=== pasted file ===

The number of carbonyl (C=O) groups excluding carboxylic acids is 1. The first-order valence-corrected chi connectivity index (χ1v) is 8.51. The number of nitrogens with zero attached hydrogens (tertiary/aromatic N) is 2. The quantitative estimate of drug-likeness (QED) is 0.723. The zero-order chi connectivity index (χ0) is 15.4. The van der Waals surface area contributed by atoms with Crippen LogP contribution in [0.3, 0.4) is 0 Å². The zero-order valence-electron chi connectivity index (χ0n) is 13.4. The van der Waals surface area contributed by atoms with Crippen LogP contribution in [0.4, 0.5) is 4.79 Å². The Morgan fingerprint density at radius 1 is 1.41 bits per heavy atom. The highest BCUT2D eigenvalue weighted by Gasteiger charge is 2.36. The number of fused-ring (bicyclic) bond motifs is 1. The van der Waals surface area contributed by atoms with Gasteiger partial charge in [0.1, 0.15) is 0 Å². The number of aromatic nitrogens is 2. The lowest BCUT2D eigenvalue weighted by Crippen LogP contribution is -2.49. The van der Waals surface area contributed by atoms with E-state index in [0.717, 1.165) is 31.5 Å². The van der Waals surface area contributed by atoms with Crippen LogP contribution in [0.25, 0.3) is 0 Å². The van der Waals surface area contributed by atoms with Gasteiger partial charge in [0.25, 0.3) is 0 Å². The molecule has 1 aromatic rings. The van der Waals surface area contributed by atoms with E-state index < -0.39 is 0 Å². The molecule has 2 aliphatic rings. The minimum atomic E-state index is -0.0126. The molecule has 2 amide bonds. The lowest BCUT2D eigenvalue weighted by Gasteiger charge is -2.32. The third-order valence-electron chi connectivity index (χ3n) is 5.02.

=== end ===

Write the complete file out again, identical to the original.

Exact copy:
The number of carbonyl (C=O) groups excluding carboxylic acids is 1. The first-order valence-corrected chi connectivity index (χ1v) is 8.51. The number of nitrogens with zero attached hydrogens (tertiary/aromatic N) is 2. The quantitative estimate of drug-likeness (QED) is 0.723. The zero-order chi connectivity index (χ0) is 15.4. The van der Waals surface area contributed by atoms with Crippen LogP contribution in [0.3, 0.4) is 0 Å². The zero-order valence-electron chi connectivity index (χ0n) is 13.4. The van der Waals surface area contributed by atoms with Crippen LogP contribution in [0.4, 0.5) is 4.79 Å². The Morgan fingerprint density at radius 1 is 1.41 bits per heavy atom. The highest BCUT2D eigenvalue weighted by Gasteiger charge is 2.36. The number of fused-ring (bicyclic) bond motifs is 1. The van der Waals surface area contributed by atoms with Gasteiger partial charge in [0.1, 0.15) is 0 Å². The number of aromatic nitrogens is 2. The lowest BCUT2D eigenvalue weighted by Crippen LogP contribution is -2.49. The van der Waals surface area contributed by atoms with E-state index in [0.717, 1.165) is 31.5 Å². The van der Waals surface area contributed by atoms with Crippen LogP contribution in [0.25, 0.3) is 0 Å². The van der Waals surface area contributed by atoms with Gasteiger partial charge in [0.25, 0.3) is 0 Å². The molecule has 1 aromatic rings. The van der Waals surface area contributed by atoms with E-state index < -0.39 is 0 Å². The molecule has 2 aliphatic rings. The minimum atomic E-state index is -0.0126. The molecule has 2 amide bonds. The lowest BCUT2D eigenvalue weighted by Gasteiger charge is -2.32. The third-order valence-electron chi connectivity index (χ3n) is 5.02.